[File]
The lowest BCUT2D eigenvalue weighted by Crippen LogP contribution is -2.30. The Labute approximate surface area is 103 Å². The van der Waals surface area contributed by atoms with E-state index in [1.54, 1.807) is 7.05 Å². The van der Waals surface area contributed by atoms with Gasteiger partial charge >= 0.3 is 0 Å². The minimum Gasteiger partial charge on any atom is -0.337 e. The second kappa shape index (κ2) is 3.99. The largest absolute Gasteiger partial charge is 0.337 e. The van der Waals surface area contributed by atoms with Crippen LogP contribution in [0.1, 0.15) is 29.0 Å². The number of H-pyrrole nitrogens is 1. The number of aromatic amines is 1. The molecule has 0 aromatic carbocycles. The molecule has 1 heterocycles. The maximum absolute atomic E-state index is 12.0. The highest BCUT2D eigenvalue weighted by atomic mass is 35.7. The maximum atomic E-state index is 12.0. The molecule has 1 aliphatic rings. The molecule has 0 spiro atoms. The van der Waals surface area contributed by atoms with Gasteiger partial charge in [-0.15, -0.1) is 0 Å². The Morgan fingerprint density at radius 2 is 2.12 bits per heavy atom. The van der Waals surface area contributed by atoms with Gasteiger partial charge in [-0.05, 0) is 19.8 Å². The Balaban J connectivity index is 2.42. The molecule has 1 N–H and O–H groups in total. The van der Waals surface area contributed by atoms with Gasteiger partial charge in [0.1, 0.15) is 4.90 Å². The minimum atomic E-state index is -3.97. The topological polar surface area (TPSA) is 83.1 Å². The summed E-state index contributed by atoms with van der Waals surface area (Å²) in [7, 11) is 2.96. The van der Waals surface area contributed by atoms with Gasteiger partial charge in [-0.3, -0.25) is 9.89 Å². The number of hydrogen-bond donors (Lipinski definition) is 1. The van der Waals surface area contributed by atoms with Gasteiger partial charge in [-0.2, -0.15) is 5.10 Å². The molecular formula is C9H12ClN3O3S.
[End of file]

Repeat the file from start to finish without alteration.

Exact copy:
The lowest BCUT2D eigenvalue weighted by Crippen LogP contribution is -2.30. The Labute approximate surface area is 103 Å². The van der Waals surface area contributed by atoms with E-state index in [1.54, 1.807) is 7.05 Å². The van der Waals surface area contributed by atoms with Gasteiger partial charge >= 0.3 is 0 Å². The minimum Gasteiger partial charge on any atom is -0.337 e. The second kappa shape index (κ2) is 3.99. The largest absolute Gasteiger partial charge is 0.337 e. The van der Waals surface area contributed by atoms with Crippen LogP contribution in [0.1, 0.15) is 29.0 Å². The number of H-pyrrole nitrogens is 1. The number of aromatic amines is 1. The molecule has 0 aromatic carbocycles. The molecule has 1 heterocycles. The maximum absolute atomic E-state index is 12.0. The highest BCUT2D eigenvalue weighted by atomic mass is 35.7. The maximum atomic E-state index is 12.0. The molecule has 1 aliphatic rings. The molecule has 0 spiro atoms. The van der Waals surface area contributed by atoms with Gasteiger partial charge in [-0.15, -0.1) is 0 Å². The Morgan fingerprint density at radius 2 is 2.12 bits per heavy atom. The van der Waals surface area contributed by atoms with Gasteiger partial charge in [-0.05, 0) is 19.8 Å². The Balaban J connectivity index is 2.42. The molecule has 1 N–H and O–H groups in total. The van der Waals surface area contributed by atoms with Gasteiger partial charge in [0.1, 0.15) is 4.90 Å². The minimum atomic E-state index is -3.97. The topological polar surface area (TPSA) is 83.1 Å². The summed E-state index contributed by atoms with van der Waals surface area (Å²) in [7, 11) is 2.96. The van der Waals surface area contributed by atoms with Gasteiger partial charge in [-0.3, -0.25) is 9.89 Å². The number of hydrogen-bond donors (Lipinski definition) is 1. The van der Waals surface area contributed by atoms with Gasteiger partial charge in [-0.2, -0.15) is 5.10 Å². The molecular formula is C9H12ClN3O3S.